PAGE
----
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I´m trying to proof the following Statement.

$$\delta(kx)=\frac{1}{|k|} \delta(x).$$

I already tried to proof and I got this.

$$u=kx \Rightarrow x=\frac{u}{k},dx=\frac{1}{k} du \\ \int_{-\infty}^\infty f(x) \delta(kx) dx = \int_{-\infty}^\infty f \left ( \frac{u}{k} \right ) \delta(u) \frac{du}{k}.$$

But I dont know how to proceed from here.

I know that I must catch the value of u. But my doubt is what value?

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    $\begingroup$ What are you trying to prove? $\endgroup$ – Kaster Oct 19 '15 at 0:22
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    $\begingroup$ Assuming you are trying $\delta(kx)=\frac{1}{|k|} \delta(x)$, you have made a single error thus far: if $k<0$, then the substitution reverses the order of the limits. Reversing it back gives a minus sign, which is where the absolute value comes from. Once you've fixed that, you apply the definition of $\delta$ to finish the proof. $\endgroup$ – Ian Oct 19 '15 at 0:27
  • $\begingroup$ Ian. The problem is the application of the definition of Delta. $\endgroup$ – Vinicius L. Beserra Oct 19 '15 at 0:27
  • $\begingroup$ Please use MathJax next time. I've done it for you here. $\endgroup$ – Ian Oct 19 '15 at 0:30
  • $\begingroup$ There is no difficulty there: $\int_{-\infty}^\infty \frac{f(u/k)}{|k|} \delta(u) du = \frac{f(0)}{|k|}$ by definition. If you are using pretty much any other definition, then your very first task should be to prove this, since this is "really" the definition. $\endgroup$ – Ian Oct 19 '15 at 0:30
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When $T$ is a distribution and $k$ is a positive number, how should we define the rescaled distribution $T_k$? When $T$ is represented by a function $g$, we just want $g(kx)$. In terms of the integral against a test function $f$, this gives $$ \int_{\mathbb{R}^n} g(kx) f(x) \,dx =k^{-n} \int_{\mathbb{R}^n} g(y) f(x/y) \,dx $$ So, for a general distribution $T$ we define the rescaled distribution $T_k$ as $$ T_k(f) = k^{-n} T(f(x/k)) $$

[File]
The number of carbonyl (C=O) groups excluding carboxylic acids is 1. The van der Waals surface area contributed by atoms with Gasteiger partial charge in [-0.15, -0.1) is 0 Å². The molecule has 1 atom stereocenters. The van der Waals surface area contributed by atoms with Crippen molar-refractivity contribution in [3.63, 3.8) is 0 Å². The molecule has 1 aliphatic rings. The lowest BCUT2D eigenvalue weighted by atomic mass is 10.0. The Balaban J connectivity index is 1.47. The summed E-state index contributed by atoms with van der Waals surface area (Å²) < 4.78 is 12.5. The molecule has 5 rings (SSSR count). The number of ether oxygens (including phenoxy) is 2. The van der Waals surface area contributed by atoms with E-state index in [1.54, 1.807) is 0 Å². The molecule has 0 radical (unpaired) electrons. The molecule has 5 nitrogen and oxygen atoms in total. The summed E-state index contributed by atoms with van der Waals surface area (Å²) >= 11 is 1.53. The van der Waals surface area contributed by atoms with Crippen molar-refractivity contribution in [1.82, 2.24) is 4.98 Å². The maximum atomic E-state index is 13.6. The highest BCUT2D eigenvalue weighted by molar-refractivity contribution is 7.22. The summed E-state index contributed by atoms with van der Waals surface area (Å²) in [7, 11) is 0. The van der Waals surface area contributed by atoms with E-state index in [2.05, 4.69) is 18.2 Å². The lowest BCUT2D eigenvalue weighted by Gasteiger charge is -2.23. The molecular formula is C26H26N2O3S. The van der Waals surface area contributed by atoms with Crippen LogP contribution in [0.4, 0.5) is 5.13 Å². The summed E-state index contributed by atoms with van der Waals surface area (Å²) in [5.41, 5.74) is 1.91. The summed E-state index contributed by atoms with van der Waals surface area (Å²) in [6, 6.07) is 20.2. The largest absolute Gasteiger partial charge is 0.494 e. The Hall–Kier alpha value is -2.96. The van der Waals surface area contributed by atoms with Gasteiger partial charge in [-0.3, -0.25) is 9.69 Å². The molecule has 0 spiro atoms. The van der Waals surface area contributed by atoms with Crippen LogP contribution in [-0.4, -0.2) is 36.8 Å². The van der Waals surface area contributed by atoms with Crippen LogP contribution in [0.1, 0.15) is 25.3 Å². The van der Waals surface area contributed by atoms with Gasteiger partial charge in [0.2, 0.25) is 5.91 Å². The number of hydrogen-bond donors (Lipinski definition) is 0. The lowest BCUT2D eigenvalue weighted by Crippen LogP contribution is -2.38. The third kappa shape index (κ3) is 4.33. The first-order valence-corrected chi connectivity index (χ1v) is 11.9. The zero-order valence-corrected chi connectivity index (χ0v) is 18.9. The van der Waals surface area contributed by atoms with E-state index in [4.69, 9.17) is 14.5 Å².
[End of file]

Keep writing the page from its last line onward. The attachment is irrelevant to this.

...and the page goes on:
In the specific case of Dirac delta at $0$, the expression $k^{-n} T(f(x/k))$ evaluates to $ k^{-n}f(0)$. (You work in one dimension, $n=1$.)

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I worked this out referring to what you have already done and what Ian suggested. Also refer to https://proofwiki.org/wiki/Scaling_Property_of_Dirac_Delta_Function .

To prove $\delta(kx)=\frac{1}{|k|} \delta(x)$ , instead prove ${|k|}\delta(kx)= \delta(x)$, where k is a nonzero real constant.

Use the definition of $\delta(x)$ consiting of the first condition:

$$\delta \left({x}\right) = \begin{cases} +\infty & : x = 0 \\ 0 & : x \neq 0 \end{cases}$$ and the second condition: $$I=\int_{-\infty}^{+\infty} \delta \left({x}\right) dx = 1$$

Then show $\delta \left({kx}\right)$ satifies the second condition

$$I=\int_{-\infty}^{+\infty}|k| \delta \left({kx}\right) dx $$

$$=|k|\int_{-\infty}^{+\infty} \delta \left({kx}\right) dx = 1$$

since the first condition is obviously satisfied by $\delta \left({kx}\right)$ which is equal to $\infty$ for $x=0$ and is otherwise equal to zero.

Proceeding to find the integrals, $I$: let $y=kx$, then $dy=kdx$ and $dx=\frac{dy}{k}$.

So

$$I=|k|\int_{-\infty}^{+\infty} \delta \left({kx}\right) dx =|k|\int_{-\infty}^{+\infty} \delta \left({y}\right) \frac{dy}{k}$$ for $k>0$ $$I=\frac{|k|}{k}\int_{-\infty}^{+\infty} \delta \left({y}\right) dy =\frac{k}{k}\int_{-\infty}^{+\infty} \delta \left({y}\right) dy =1$$ and for $k<0$, noting that $y=kx$ will change the signs of the limits of integration, and also that reversing the limits multiplies the integrand by $-1$ $$I=\frac{|k|}{k}\int_{+\infty}^{-\infty} \delta \left({y}\right) dy =\frac{-|k|}{k}\int_{-\infty}^{+\infty} \delta \left({y}\right) dy =\frac{k}{k}\int_{-\infty}^{+\infty} \delta \left({y}\right) dy =1$$ which finishes the proof.

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